Google is at it again, this time maintaining its position at or ahead of the curve with Google Gears
What is it? It's the latest in a great trend toward allowing for creating hybrid web apps that can run on- or off-line. Google Gears is by no means first to the party, however. Joyent was out the gates early with Slingshot
, which we had the pleasure of getting a look at up at RailsConf. Adobe is also trying to get in the game (from an admittedly different angle) with its work on Apollo
. Add in to this mix the browser-as-dev-platform path that Firefox 3
might be taking, and we can see that the world is moving very rapidly toward a synchronizable, online/offline world.
So why do we care about Google Gears? I'm sorry, that was a stupid question. We care because it's Google, and they have the intellectual resources to really solidly address this path, coupled with their penetration into just about every technological market. Also, they're following the grand tradition of their code projects, and opening a lot of code base for use by developers. The APIs are documented and available, and they're encouraging devs to play with the beta.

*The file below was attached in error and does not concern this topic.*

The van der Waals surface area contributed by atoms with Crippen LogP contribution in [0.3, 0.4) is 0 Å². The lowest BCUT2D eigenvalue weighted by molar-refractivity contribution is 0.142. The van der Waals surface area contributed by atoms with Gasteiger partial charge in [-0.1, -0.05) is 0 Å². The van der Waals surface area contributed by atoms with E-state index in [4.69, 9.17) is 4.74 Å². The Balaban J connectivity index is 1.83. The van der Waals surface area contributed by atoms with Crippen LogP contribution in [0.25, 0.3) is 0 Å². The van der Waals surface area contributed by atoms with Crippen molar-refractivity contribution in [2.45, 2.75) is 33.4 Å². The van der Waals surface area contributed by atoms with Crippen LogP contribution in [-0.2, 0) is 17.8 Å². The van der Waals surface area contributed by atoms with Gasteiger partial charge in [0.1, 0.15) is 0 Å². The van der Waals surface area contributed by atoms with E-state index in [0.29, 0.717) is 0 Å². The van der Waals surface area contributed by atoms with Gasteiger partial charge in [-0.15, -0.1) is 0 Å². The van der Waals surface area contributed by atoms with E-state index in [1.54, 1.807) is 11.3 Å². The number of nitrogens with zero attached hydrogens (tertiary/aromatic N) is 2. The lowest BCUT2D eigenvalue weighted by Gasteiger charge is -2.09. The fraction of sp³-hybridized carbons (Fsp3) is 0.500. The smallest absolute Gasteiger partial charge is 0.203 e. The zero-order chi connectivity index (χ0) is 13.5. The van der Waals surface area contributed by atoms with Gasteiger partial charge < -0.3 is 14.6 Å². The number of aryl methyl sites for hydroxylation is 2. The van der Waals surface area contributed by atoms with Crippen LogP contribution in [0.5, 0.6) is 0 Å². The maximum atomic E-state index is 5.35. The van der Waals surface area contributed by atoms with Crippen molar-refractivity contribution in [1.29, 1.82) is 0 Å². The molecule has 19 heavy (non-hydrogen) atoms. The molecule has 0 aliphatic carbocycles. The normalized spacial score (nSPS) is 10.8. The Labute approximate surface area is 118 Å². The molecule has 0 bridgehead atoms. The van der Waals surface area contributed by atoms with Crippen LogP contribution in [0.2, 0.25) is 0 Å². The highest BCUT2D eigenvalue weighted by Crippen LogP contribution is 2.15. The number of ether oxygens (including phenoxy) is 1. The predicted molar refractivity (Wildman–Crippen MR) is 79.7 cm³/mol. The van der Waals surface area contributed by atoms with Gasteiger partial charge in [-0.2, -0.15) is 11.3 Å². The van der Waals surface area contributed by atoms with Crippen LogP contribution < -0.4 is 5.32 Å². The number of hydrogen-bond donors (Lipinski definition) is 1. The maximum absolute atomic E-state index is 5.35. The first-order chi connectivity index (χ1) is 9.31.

Gears provides the following basics, as quoted from their site:
| || LocalServer |
| || Database |
Store data locally in a fully-searchable relational database
| || WorkerPool|
Make your web applications more responsive by performing resource-intensive operations asynchronously
This should be enough for any web app developer to get off the ground and running, building relatively responsive RIAs... on the desktop.
Ok, enough drooling over docs. I'm going to go dig into it.
I'll probably post back later with impressions, but feel free to throw your comment in, too. I'd love to see how this is responding with different frameworks and on different platforms.
Labels: google, web-apps